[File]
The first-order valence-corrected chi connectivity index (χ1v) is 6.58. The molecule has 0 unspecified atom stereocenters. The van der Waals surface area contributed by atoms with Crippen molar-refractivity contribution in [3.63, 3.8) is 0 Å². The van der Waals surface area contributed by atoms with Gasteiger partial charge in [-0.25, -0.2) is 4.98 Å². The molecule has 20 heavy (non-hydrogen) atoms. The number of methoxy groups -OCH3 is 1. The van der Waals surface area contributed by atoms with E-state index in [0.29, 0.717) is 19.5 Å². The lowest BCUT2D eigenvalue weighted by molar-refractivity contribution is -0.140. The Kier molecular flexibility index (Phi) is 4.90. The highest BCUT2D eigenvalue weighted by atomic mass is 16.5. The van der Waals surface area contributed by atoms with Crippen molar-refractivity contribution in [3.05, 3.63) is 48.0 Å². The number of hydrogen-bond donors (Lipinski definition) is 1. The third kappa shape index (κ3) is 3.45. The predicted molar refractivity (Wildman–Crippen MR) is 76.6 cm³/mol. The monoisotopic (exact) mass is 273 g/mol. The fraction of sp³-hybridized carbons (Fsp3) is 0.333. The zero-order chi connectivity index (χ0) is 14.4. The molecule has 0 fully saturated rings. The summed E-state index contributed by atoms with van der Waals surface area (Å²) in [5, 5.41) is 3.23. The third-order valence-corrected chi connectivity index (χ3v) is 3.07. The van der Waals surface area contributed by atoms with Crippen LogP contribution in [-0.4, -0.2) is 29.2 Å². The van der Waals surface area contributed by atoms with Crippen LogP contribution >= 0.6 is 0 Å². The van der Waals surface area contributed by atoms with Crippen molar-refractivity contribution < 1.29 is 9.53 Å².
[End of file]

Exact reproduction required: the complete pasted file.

The first-order valence-corrected chi connectivity index (χ1v) is 6.58. The molecule has 0 unspecified atom stereocenters. The van der Waals surface area contributed by atoms with Crippen molar-refractivity contribution in [3.63, 3.8) is 0 Å². The van der Waals surface area contributed by atoms with Gasteiger partial charge in [-0.25, -0.2) is 4.98 Å². The molecule has 20 heavy (non-hydrogen) atoms. The number of methoxy groups -OCH3 is 1. The van der Waals surface area contributed by atoms with E-state index in [0.29, 0.717) is 19.5 Å². The lowest BCUT2D eigenvalue weighted by molar-refractivity contribution is -0.140. The Kier molecular flexibility index (Phi) is 4.90. The highest BCUT2D eigenvalue weighted by atomic mass is 16.5. The van der Waals surface area contributed by atoms with Crippen molar-refractivity contribution in [3.05, 3.63) is 48.0 Å². The number of hydrogen-bond donors (Lipinski definition) is 1. The third kappa shape index (κ3) is 3.45. The predicted molar refractivity (Wildman–Crippen MR) is 76.6 cm³/mol. The monoisotopic (exact) mass is 273 g/mol. The fraction of sp³-hybridized carbons (Fsp3) is 0.333. The zero-order chi connectivity index (χ0) is 14.4. The molecule has 0 fully saturated rings. The summed E-state index contributed by atoms with van der Waals surface area (Å²) in [5, 5.41) is 3.23. The third-order valence-corrected chi connectivity index (χ3v) is 3.07. The van der Waals surface area contributed by atoms with Crippen LogP contribution in [-0.4, -0.2) is 29.2 Å². The van der Waals surface area contributed by atoms with Crippen LogP contribution >= 0.6 is 0 Å². The van der Waals surface area contributed by atoms with Crippen molar-refractivity contribution < 1.29 is 9.53 Å².